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Monday, Dec. 22, 2014

Students receive lessons in government operations

Sunday, March 6, 2005

(Photo)
Mock City Manager Cullen DeHart, seated left, and student Mayor Ryan Beaird consult with City Manager Doug Friend.
SIKESTON - Are cameras mounted on poles around the city good government or an invasion of privacy?

Student leaders from the Sikeston Senior High School tackled this issue during their mock City Council meeting Friday as part of the annual "Youth in Government Day."

The discussion on surveillance cameras was opened with a briefing by mock Department of Public Safety Director Austin McConnell.

During his briefing, McConnell said the city presently has two cameras - one at the corner of Main and Malone and the other at the corner of Branum and Malone which has resulted in a decrease in crime there.

McConnell said he would like to expand the program by placing additional cameras "in areas of high crime which will hopefully reduce the crime tremendously.

"It's going to know the whole story, see everything," McConnell said. "It's pretty much going to protect the people."

McConnell said he would like to see DPS get 28 more cameras, "but I don't think we'll get all of them. Hopefully we can get at least half of them."

The cameras would be put in "places that there has been a lot of activity we have had to take care of," he said.

To answer a question from Mock Mayor Ryan Beaird about the cost, McConnell consulted with DPS Chief Drew Juden who advised the yearly cost would be nominal although maintenance costs have not been tracked yet.

As for the cost to implement the system, the city will put out a request for proposals for vendors to submit bids on. "There will be different costs for different systems," Juden said.

"How long is it going to be until these cameras are out of date?" Beaird asked.

Juden said while computer technology is always producing "newer, better, faster" products, he predicted the cameras should provide at least five to 10 years of service.

Responding to another question about longevity, McConnell said the system's software can be updated.

In addition to seriously discussing the issue at hand, there were also lighter moments like when McConnell responded to a question from mock DPS Capt. Jordan Phenicie about how the cameras would affect patrols by advising, "I'm your boss, so I'll talk to you later in your office about it."

Addressing a question regarding privacy issues, mock City Counselor Sam Burke advised the cameras are not unconstitutional.

"Privacy is invaded every day," Burke said, offering as an example how people are often photographed without consent when they are in the background of a picture.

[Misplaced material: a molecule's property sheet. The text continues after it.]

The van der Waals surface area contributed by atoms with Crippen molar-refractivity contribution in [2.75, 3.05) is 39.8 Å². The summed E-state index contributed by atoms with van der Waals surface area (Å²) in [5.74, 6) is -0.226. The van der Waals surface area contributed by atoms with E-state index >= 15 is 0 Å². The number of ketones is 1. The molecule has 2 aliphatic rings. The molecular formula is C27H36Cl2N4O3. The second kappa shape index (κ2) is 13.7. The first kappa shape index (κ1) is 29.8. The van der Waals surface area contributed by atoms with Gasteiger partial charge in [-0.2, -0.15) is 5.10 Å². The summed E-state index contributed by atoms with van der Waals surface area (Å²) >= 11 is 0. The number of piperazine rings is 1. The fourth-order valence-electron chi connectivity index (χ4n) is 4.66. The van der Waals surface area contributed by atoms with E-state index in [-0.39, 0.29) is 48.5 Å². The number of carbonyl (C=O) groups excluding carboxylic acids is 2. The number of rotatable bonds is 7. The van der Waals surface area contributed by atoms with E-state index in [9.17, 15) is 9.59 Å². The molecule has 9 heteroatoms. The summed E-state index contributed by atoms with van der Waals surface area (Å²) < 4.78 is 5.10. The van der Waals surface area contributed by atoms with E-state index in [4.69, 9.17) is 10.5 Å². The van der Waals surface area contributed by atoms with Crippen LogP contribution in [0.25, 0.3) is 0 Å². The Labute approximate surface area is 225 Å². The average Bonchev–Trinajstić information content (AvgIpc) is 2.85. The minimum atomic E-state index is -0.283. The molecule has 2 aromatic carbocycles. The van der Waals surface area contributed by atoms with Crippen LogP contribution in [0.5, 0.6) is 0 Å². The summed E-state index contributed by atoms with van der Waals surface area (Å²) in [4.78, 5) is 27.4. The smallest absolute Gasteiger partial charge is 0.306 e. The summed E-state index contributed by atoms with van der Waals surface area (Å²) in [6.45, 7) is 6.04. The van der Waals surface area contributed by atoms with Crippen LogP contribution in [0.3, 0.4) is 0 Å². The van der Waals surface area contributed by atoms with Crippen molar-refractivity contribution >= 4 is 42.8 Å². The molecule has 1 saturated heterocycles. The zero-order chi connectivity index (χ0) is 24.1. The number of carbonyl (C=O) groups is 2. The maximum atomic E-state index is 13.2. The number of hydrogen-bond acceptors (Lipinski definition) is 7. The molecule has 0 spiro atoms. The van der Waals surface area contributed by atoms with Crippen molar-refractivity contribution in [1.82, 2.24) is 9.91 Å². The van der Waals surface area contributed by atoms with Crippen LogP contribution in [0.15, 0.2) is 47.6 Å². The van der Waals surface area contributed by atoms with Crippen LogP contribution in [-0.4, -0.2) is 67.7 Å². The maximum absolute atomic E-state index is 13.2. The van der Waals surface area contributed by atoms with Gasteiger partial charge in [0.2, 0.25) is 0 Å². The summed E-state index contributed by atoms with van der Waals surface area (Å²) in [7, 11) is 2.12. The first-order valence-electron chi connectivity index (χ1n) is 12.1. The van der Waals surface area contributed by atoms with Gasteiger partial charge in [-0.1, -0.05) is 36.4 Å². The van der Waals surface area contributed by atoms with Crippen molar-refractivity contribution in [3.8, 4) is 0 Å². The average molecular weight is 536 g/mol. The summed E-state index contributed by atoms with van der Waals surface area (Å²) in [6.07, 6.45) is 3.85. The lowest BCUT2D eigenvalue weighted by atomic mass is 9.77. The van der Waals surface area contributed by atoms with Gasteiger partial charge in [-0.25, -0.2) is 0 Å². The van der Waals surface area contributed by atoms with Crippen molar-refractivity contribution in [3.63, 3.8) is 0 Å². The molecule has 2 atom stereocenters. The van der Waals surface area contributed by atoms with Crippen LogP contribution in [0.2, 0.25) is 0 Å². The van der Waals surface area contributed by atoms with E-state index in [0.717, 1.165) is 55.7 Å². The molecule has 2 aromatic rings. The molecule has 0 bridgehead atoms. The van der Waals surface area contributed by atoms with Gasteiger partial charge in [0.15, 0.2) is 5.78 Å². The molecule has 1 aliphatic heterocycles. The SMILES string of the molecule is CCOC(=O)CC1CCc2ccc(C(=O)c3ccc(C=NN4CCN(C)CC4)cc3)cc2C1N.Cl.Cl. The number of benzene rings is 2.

Mock City Manager Cullen DeHart said it is not an invasion of privacy for residents, but a tool "to keep them safe."

Fielding a question about who would be responsible for monitoring the system, McConnell answered: "I believe dispatchers are currently monitoring them" and said there would be "no additional cost to dispatch" to add cameras. McConnell also advised the camera's vendor should be able to handle repairs.

The cameras will not be used to prosecute traffic violations, McConnell said. "It will be crime pretty much," he said.

Jonathan Eftink, playing the role of John Q. Public, said it sounds like only African-American and Hispanic neighborhoods would be monitored but not Caucasian neighborhoods. "In your minds is this discriminatory?" he asked.

Meredyth Moyers, mock City Council representative for Ward 4, said a good indicator for future crimes is where past crimes take place, and crime is the deciding factor on placement - not race demographics.

Mock City Council members finished by approving a motion to further study the issue.

Following the meeting, Linda Lowes, director of governmental services, said it was a great session this year and that she could not recall a mock City Council meeting that elicited so many questions from the general public. "I was just so delighted with these kids - they're just so smart," she said.

Each year SHS students get the opportunity to assume the roles of city elected representatives and appointees thanks to the Sikeston Optimist Club, Sikeston Public Schools, the city, and financial sponsors which include Cargill, Tetra Pak, Pullen Brothers Trucking and the Standard Democrat.

Having held the event for nearly 20 years, "some of those kids now are out in the community, eligible to run for office," City Manager Doug Friend said.

"I think it's really a good thing. The students get to see a lot of behind-the-

scene stuff that goes on in the city," said Steve Lee, street superintendent, who participated for the first time this year by being paired with SHS student Alisha Fullerton.

Students began the day at 8:45 a.m. in the SHS cafeteria where they were paired off with their city counterpart.

"It's a lot different than last year," said Erin Wibbenmeyer, a junior at SHS who was paired with Jiggs Moore, director of the city's parks department.

She explained last year when she was paired with City Collector Vicky Jordan, students just stayed with a single city representative until the mock City Council meeting. "This year we got to tour all the facilities," Wibbenmeyer said.

Even though she has participated before, Wibbenmeyer said she still learned a lot this year. "It's been a lot of fun," she said. "I think it's a good experience to get to see how our city works, see everything in action - it's really neat."

A luncheon hosted by the Sikeston Optimist Club at the Clinton Community Building followed the mock City Council meeting. Students then toured the Board of Municipal Utilities and the Sikeston Power Plant before returning to school.